Driving can be a downright perilous endeavor. Think of the major roadways in the south metro area. From about 7 a.m. to 7 p.m., you can pretty much …
This item is available in full to subscribers.
If you're a print subscriber, but do not yet have an online account, click here to create one.
Click here to see your options for becoming a subscriber.
If you made a voluntary contribution in 2022-2023 of $50 or more, but do not yet have an online account, click here to create one at no additional charge. VIP Digital Access includes access to all websites and online content.
Driving can be a downright perilous endeavor.
Think of the major roadways in the south metro area.
From about 7 a.m. to 7 p.m., you can pretty much count on tons
of traffic. There’s usually some type of road work that takes away
an available lane at some point. Rain or snow compounds the
Why make it worse?
Why tie up traffic and put lives in danger with a cell
I know, this is not a new discussion. Frankly, it’s getting
Here’s a scene that I’ve become all-too familiar with:
Red light turns green. The motorist in front of me, phone in
hand, is oblivious. More than 10 seconds pass before said driver
looks up at the light then steps on the gas and bolts away like
Secretariat. The rest of us shake our heads and possibly drop an
expletive or eight.
Better to be late starting than late stopping, though.
A distracted teenage driver in Denver ran a red light and killed
a woman on June 6, police say.
We haven’t been told what the distraction was, I should note. We
don’t know if it was talking or worse, texting, on the cell — both
of which are illegal for motorists under the age of 18 in Colorado
— or something else.
Talking and texting are only two among myriad possible driving
distractions — eating and grooming are a couple others. Cell phone
abuse just happens to be the most common form these days, it
I’ve seen the guy shaving behind the wheel on his way to work. I
just haven’t seen him every day on every road for the past
Nearly 6,000 people died in crashes in 2008 involving a
distracted driver, and more than half a million were injured,
according to the National Highway Traffic Safety Administration. A
Carnegie Mellon study shows using a cell phone behind the wheel
reduces the amount of brain activity associated with driving by 37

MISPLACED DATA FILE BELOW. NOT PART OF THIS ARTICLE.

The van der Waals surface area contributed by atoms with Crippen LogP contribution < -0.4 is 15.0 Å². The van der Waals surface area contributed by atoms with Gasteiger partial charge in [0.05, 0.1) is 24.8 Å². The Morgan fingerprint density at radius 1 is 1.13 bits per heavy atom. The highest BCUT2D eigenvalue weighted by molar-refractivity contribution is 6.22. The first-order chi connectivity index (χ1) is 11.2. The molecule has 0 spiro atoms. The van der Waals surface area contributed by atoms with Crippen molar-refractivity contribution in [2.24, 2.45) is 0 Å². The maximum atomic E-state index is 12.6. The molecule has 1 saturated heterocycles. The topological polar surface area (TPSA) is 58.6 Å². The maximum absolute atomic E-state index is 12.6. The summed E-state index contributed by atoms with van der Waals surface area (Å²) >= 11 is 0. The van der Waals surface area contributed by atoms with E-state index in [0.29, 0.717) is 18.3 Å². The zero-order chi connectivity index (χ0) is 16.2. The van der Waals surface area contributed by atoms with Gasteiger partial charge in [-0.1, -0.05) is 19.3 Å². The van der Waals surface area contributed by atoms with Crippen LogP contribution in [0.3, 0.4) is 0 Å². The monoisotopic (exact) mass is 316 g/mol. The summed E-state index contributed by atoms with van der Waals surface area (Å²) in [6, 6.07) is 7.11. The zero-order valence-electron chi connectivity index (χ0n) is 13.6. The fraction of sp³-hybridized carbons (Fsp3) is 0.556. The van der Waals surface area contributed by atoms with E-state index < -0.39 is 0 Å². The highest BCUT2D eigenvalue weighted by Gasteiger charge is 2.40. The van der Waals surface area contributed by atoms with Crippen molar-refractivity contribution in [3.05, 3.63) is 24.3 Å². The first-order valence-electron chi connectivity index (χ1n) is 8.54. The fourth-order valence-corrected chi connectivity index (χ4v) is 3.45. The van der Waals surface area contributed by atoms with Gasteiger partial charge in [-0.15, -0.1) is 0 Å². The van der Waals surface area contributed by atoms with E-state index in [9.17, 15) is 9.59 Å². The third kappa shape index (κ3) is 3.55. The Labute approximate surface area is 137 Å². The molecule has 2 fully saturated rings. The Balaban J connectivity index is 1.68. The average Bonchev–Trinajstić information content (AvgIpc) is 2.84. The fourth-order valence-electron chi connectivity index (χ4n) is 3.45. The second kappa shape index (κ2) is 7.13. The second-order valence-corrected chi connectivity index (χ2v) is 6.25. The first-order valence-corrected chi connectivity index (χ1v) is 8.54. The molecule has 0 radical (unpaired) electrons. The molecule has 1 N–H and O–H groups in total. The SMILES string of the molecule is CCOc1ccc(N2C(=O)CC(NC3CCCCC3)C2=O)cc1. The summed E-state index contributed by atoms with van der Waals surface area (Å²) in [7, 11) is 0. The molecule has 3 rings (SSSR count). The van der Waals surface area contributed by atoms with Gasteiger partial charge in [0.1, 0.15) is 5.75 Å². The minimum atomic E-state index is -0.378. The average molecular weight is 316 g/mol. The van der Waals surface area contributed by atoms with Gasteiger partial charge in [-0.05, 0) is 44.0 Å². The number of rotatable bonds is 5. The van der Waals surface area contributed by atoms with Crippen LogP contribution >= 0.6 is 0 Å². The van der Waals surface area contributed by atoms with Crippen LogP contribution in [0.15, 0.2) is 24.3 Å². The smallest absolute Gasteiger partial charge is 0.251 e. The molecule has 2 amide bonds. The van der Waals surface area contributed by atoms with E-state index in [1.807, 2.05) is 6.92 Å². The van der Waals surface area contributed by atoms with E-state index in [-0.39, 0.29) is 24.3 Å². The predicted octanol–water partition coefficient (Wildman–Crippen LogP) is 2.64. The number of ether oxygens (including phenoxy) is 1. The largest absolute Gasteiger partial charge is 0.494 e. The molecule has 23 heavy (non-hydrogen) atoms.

I found those figures on the U.S. government’s official website
on distracted driving, www.distraction.gov. The very fact
this site exists is testimony to the problem.
It’s good to have a resource like the website, but I don’t need
a meteorologist to tell me it’s hot outside.
Traffic feels choppier these days, with less of a flow to it.
The mix of inattentive, frustrated and angry drivers can’t be good
for keeping streets safe. Road rage, anyone?
It’s time to talk turkey.
While no state has banned all cell phone use while driving,
seven have made it illegal to talk on a handheld phone, according
to the Governors Highway Safety Association.
In 2009, Colorado lawmakers, like those in many other states,
banned texting and driving. Legislators here also barred teen
drivers from using a cell phone at all, another common move among
As adults, we were left with the privilege of talking and
From what I can see, we’ve abused that privilege. Now it should
be taken away.
If stamping out distracted driving is what we’re after, then
simply making it a rule to use a headset is probably not
A study by the Highway Loss Data Institute earlier this year
showed no reduction in crashes in states that mandated hands-free
cell phone use.
A University of Utah study found that using a cell phone while
driving, hand-held or hands-free, delays a driver's reactions as
much as having a blood alcohol concentration of .08 percent —
that’s legally impaired, by the way.
During their next session, state legislators in Colorado should
take a hard look at outlawing all cell phone use by motorists.
We should set a good example for younger drivers.
Can we not talk?
Chris Rotar is a news editor for Colorado Community
Other items that may interest you
We have noticed you are using an ad blocking plugin in your browser.
The revenue we receive from our advertisers helps make this site possible. We request you whitelist our site.